Imagine the letters act as pointers to numbers on a clock face:

where 7 7 both point to 6, thus 6-->6

and L7 means 12--->6.

7 squared, or 7 time 7 is 49.

Sonnet 49 says

Against that time (if euer that time come)
When I shall see thee frowne on my defects,
When as thy loue hath cast his vtmost summe,
Cauld to that audite by aduis’d respects,
Against that time when thou shalt strangely passe,
And scarcely greete me with that sunne thine eye,
When loue conuerted from the thing it was
Shall reasons finde of setled grauitie.
Against that time do I insconce me here
Within the knowledge of mine own desart,
And this my hand, against my selfe vpreare,
To guard the lawfull reasons on thy part,
To leaue poore me, thou hast the strength of lawes,
Since why to loue, I can alledge no cause.

(notice line eleven-----> L even)

Lines 7 down and 7 up:

When loue conuerted from the thing it was
Shall reasons finde of setled grauitie.

(a sonnet must have 14 lines, and an even count up and down result in an even number of lines: 2)

What's LOVE and settled gravity got in common?

Ever dug a deep hole without props?

LOVE converted is VOLE ---> a beast which lives down a hole.

There are 154 sonnets in total and 154 divided by 49 results in what the
ancients thought was a very very special and sacred number.

In symbolic form: 154 upon the square of 7 is equal to eternity.

To leaue poore me, thou hast the strength of lawes,

This leads to Bible again, this time to Leviticus....and so forth. (Francis Bacon was a brilliant Lawyer)

I said a sonnet must have 14 lines and have been using that number up to this point, but unlike the scholars,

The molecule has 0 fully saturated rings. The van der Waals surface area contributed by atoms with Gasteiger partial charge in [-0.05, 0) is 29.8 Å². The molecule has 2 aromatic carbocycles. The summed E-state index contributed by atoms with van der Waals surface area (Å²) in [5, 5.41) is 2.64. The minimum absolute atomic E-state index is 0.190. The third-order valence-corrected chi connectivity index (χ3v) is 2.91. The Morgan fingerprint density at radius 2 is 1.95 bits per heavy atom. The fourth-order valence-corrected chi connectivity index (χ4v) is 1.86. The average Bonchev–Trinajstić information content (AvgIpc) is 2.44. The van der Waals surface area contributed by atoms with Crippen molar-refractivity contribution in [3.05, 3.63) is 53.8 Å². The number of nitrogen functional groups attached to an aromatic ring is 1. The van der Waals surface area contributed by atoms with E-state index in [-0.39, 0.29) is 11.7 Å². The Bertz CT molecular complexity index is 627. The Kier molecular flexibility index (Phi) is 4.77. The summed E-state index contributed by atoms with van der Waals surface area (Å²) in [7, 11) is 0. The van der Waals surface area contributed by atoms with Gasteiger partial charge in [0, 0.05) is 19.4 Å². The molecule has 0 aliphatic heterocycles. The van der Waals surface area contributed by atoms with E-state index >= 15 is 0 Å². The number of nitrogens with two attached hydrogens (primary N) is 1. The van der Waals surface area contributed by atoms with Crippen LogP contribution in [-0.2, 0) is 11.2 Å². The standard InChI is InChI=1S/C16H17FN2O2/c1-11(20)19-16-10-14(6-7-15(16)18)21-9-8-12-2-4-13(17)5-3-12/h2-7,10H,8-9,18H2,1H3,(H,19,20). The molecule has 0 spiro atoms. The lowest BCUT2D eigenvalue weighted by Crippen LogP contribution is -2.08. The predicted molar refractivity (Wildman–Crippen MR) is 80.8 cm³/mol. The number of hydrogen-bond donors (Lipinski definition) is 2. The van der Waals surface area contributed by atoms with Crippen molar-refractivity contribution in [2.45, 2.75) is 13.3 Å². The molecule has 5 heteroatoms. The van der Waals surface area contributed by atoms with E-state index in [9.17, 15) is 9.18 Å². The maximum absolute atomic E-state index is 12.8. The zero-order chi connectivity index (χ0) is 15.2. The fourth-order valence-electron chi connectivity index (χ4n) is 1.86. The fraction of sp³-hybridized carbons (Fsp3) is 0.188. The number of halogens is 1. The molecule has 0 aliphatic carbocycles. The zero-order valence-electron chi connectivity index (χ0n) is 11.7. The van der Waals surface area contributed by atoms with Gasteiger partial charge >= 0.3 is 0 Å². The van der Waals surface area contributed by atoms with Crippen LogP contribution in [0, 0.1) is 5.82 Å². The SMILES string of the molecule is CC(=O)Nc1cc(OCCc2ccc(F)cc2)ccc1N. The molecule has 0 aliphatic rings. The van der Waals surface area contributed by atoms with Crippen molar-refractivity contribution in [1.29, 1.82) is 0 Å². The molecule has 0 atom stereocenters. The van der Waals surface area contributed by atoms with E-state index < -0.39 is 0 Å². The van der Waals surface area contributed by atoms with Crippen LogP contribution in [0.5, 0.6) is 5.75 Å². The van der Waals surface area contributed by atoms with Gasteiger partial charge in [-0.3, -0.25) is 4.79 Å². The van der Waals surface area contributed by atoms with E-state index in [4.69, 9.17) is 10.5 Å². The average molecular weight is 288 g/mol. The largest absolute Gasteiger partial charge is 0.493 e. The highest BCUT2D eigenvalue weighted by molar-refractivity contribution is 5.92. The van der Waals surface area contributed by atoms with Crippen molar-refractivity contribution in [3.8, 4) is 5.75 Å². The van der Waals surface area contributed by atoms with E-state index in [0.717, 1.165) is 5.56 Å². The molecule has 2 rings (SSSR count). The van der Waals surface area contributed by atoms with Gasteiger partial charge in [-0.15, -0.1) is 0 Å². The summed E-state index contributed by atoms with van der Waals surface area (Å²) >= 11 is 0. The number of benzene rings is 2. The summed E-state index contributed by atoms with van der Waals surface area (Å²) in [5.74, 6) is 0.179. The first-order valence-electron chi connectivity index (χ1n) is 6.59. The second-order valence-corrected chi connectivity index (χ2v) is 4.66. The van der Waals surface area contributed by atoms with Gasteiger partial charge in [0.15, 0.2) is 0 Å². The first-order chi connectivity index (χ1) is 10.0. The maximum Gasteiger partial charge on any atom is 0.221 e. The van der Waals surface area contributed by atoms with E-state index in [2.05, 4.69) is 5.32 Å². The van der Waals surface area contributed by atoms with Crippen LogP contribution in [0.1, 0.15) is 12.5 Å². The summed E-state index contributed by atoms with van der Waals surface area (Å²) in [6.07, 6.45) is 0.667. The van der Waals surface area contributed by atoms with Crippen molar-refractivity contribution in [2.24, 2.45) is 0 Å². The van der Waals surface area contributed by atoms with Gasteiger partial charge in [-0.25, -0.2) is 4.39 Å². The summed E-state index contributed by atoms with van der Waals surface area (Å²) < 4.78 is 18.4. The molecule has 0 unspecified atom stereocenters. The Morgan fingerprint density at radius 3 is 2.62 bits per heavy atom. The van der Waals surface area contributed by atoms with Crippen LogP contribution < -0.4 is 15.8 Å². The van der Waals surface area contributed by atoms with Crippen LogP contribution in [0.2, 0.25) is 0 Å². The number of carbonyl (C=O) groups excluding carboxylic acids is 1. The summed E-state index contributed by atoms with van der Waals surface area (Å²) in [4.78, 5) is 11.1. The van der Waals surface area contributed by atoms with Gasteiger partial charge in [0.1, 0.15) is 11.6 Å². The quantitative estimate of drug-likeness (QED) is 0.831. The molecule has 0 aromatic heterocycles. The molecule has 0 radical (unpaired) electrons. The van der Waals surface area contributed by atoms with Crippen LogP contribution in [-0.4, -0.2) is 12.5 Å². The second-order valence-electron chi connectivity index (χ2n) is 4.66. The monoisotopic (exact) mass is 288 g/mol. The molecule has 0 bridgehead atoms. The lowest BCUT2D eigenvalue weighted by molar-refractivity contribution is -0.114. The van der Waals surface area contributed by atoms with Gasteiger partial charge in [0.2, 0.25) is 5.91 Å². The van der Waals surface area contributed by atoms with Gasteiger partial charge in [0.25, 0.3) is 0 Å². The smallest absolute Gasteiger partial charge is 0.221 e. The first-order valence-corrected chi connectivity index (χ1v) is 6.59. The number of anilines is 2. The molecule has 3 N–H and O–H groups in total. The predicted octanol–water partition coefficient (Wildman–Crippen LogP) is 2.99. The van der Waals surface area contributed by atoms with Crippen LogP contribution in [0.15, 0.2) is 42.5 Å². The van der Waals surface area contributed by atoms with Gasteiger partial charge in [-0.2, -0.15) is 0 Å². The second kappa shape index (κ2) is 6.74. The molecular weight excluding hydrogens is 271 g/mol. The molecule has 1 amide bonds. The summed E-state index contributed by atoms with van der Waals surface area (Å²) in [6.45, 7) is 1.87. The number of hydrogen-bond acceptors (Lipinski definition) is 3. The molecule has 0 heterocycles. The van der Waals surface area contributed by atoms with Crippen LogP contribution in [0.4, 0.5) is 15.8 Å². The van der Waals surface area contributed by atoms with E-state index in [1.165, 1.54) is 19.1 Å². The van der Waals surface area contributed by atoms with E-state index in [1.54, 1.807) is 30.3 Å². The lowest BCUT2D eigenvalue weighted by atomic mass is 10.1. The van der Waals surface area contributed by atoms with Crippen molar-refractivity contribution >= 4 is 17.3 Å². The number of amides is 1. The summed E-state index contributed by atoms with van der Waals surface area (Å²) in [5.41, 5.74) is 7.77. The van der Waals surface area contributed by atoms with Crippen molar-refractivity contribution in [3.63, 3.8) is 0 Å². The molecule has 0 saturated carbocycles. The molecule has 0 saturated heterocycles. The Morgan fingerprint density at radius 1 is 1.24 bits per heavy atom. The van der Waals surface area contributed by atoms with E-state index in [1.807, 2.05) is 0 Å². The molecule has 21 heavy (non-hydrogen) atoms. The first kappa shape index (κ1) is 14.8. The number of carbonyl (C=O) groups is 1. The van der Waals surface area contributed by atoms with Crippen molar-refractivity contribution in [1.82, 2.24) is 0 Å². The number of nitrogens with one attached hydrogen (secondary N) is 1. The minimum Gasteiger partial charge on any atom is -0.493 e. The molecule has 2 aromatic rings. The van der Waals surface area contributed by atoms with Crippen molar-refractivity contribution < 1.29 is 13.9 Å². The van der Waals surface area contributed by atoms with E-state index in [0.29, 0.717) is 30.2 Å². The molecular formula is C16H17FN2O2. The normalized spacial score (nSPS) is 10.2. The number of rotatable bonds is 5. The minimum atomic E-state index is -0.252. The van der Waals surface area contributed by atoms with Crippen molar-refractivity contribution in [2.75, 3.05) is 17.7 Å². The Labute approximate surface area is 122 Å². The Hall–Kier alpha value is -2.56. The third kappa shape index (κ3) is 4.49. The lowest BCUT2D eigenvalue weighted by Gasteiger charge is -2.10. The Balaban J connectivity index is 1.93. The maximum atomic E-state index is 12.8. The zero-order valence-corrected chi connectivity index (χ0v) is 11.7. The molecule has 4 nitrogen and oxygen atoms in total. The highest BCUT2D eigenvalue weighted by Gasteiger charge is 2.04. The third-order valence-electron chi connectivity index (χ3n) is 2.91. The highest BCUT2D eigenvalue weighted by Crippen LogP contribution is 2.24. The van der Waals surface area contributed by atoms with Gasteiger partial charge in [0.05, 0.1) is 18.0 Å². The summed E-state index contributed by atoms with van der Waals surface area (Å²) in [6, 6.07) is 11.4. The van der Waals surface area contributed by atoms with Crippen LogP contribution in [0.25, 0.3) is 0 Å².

who reckon that there are indeed 154, I claim there are only 153, because of Sonnet 126
And that's a famous New Testament number, whcih leads to a rather long fishing voayge across the Atlantic Ocean.

Remember where 7 7 both point to 6, thus 6-->6----> (66)

And also L7 means 12--->6

Earlier? Well Sonnet 126, has a lot in common with Oake Island:

O thou my louely Boy who in thy power,
Doest hould times fickle glasse, his fickle, hower:
Who hast by wayning growne, and therein shou’st,
Thy louers withering, as thy sweet selfe grow’st.
If Nature (soueraine misteres ouer wrack)
As thou goest onwards still will plucke thee backe,
She keepes thee to this purpose, that her skill,
May time disgrace, and wretched mynuit kill.
Yet feare her O thou minnion of her pleasure,
She may detaine, but not still keepe her tresure
Her Audite (though delayd) answer’d must be,
And her Quietus is to render thee.
( )
( )

There seems to be two lines missing, but there are two sets of brackets, therefore whoever
put the text down knew what they were doing. They haven't left out two lines by error. Far from it.

Those empty parenthesis (for that's what the're called) represent two holes in the earth.

One is at Oake Isle, the other is below a certain bulding, which won't be discussed here.

The clues are in two places: Romeo and Juliet (parent--hesis---HE IS---->SHE IS), and an old church in Stratford Upon Avon, England.

The bracket shapes are actually two big number threes, one facing the other, thusforming 33, which is Bacon's number.

As for that other number, where 7 7 both point to 6, thus 6-->6----> (66)--->Sonnet 66:

Tyr’d with all these for restfull death I cry,
As to behold desert a begger borne,
And needie Nothing trimd in iollitie,
And purest faith vnhappily forsworne,
And gilded honor shamefully misplast,
And maiden vertue rudely strumpeted,
And right perfection wrongfully disgrac’d,
And strength by limping sway disabled,
And arte made tung-tide by authoritie,
And Folly (Doctor-like) controuling skill,
And simple-Truth miscalde Simplicitie,
And captiue-good attending Captaine ill.
Tyr’d with all these, from these would I be gone,
Saue that to dye, I leaue my loue alone.

To understand this Sonnet requires a copy of Bacon's New Atlantis, and also the original Sonnet, and do a lot of digging.

Note the puzzling phrase ' And captiue-good attending Captaine ill' and consider the story of one Captain John Smith.


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"They are ill discoverers that think there is no land, when they can see nothing but sea."